7. 7. 7 Webinar is for educational purposes only. More specifically, nothing in this webinar is intended to be or should be construed as medical advice of any kind. Presenter opinions are their own, and do not necessarily reflect the position of the AACR. Risks of Breast Cancer Screening:  False alarms: extra imaging, biopsies (“false positives”)  Missed cases: when screening fails to catch early breast cancer (false negatives)  Overdiagnosis refers to finding an abnormality that is unlikely to cause harm. Controversial – examples may include: • slow-growing tumors in people who are likely to die of something else; • Stage 0 or non-invasive tumors, like DCIS (ductal carcinoma in situ); • Atypical findings, like LCIS (lobular carcinoma in situ). Research is needed and ongoing to determine best management of low-grade conditions. Overdiagnosis ≠ Overtreatment  Overteatment happens when doctors give more therapy than is needed. can be: • surgical • medical (chemo, other) • radiation Education of doctors and patients is key to avoiding overtreatment. Feb 2017 Elaine Schattner, MD DCIS histopathology (Wikimedia image)
  8. 8. 8 Webinar is for educational purposes only. More specifically, nothing in this webinar is intended to be or should be construed as medical advice of any kind. Presenter opinions are their own, and do not necessarily reflect the position of the AACR.  Breast cancer is common: • 260,000 invasive cases in the U.S. each year • 1.7 million worldwide Breast cancer can be lethal: • Malignancy is the leading cause of death in U.S. women ages 35 – 60 (CDC); • Most frequent cancer form and killer in women under age 60; • 41,000 U.S. deaths each year (113 every day, avg.) • many more worldwide  Benefit 1: Screening reduces a woman’s chances of dying from breast cancer and may prolong survival (studies vary);  Benefit 2: Early detection permits women with cancer to choose less treatment. • reduced or no chemo • smaller surgery  Benefit 3: Avoid harms and costs of delayed diagnosis: • Treatment of advanced disease: prolonged, more intensive, toxic and expensive. • Stage 4 (metastatic) breast cancer remains incurable; treatment is lifelong. Reasons to Choose Screening: Feb 2017 Elaine Schattner, MD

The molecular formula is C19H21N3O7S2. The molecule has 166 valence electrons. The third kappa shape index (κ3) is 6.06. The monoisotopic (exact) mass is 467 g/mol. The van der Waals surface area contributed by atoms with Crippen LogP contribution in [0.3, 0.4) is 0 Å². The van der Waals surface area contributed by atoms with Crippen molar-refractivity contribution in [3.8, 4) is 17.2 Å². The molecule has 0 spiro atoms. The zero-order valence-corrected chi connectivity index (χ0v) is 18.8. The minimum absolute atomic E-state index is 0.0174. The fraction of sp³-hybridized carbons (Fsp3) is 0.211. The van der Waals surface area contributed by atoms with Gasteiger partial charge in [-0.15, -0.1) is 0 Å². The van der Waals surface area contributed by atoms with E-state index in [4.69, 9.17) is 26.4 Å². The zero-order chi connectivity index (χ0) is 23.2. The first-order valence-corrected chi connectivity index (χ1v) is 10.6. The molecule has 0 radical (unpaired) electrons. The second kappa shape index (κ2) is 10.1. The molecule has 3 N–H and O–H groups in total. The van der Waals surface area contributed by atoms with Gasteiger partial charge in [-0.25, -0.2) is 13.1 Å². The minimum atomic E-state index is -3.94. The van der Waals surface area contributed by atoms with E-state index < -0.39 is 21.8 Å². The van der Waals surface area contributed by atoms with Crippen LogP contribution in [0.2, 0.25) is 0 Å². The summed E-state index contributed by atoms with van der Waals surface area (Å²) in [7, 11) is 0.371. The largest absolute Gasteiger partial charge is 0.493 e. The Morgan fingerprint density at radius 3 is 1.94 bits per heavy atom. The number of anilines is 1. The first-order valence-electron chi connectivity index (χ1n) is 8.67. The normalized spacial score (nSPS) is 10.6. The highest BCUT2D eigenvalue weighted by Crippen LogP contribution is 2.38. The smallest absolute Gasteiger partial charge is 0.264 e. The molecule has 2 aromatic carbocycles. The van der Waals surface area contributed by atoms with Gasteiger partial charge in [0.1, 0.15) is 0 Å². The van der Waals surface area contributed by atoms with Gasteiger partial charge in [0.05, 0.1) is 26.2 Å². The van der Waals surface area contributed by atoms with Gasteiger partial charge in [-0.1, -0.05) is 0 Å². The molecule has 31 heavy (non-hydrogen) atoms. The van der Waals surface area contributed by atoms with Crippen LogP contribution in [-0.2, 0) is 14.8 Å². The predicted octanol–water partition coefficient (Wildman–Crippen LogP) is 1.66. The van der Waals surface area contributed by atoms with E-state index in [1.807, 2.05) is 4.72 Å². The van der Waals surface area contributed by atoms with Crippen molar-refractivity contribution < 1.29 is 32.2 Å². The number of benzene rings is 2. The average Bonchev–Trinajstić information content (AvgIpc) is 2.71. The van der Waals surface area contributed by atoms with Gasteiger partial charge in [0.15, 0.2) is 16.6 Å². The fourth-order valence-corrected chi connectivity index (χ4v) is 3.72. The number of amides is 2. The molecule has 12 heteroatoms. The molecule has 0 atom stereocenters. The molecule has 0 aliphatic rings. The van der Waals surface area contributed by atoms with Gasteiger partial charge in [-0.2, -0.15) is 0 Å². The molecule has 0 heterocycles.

9. 9. 9 Webinar is for educational purposes only. More specifically, nothing in this webinar is intended to be or should be construed as medical advice of any kind. Presenter opinions are their own, and do not necessarily reflect the position of the AACR. 3 Things to Keep in Mind about Breast Cancer Screening: 1. Most published studies and popular infographics reflect outcomes of very old mammograms (1960s – 1980s). Imaging advances since 2000 render those data obsolete: • digital mammography instead of film (2-D and 3-D) • supplemental imaging – sonograms, MRI have improved. 2. Pathology tools have improved; overtreatment is less likely. • Genetic and other molecular tests—now in everyday practice―enable doctors to determine if cancer is fast-growing and likely to cause harm; • Tumor subtype and molecular details should guide treatment choices. 3. Radiologists vary in experience and skill; screening quality varies. Feb 2017 Elaine Schattner, MD van de Vijver MJ et al. NEJM 2002 J. Jin JAMA 2014
  10. 10. 10 Webinar is for educational purposes only. More specifically, nothing in this webinar is intended to be or should be construed as medical advice of any kind. Presenter opinions are their own, and do not necessarily reflect the position of the AACR. 1. Check that the screening facility is certified by the FDA’s Mammography Quality Standards Act and Program (MQSAP ) 2. If possible, have the procedure done by a breast imaging specialist. • Be aware that quality varies among radiologists; • Consider traveling for the procedure to a facility with expertise. 3. Stay informed! • Know about dense breasts (http://densebreast-info.org/ ) • Radiologists (www.rsna.org and www.acr.org ) • Radiation doses (www.nrc.gov and www.hps.org ) 4. Talk to your doctor and other women in your community. How To Get the Best Screening Possible if You Choose to Get Screened: Thank you! Feb 2017 Elaine Schattner, MD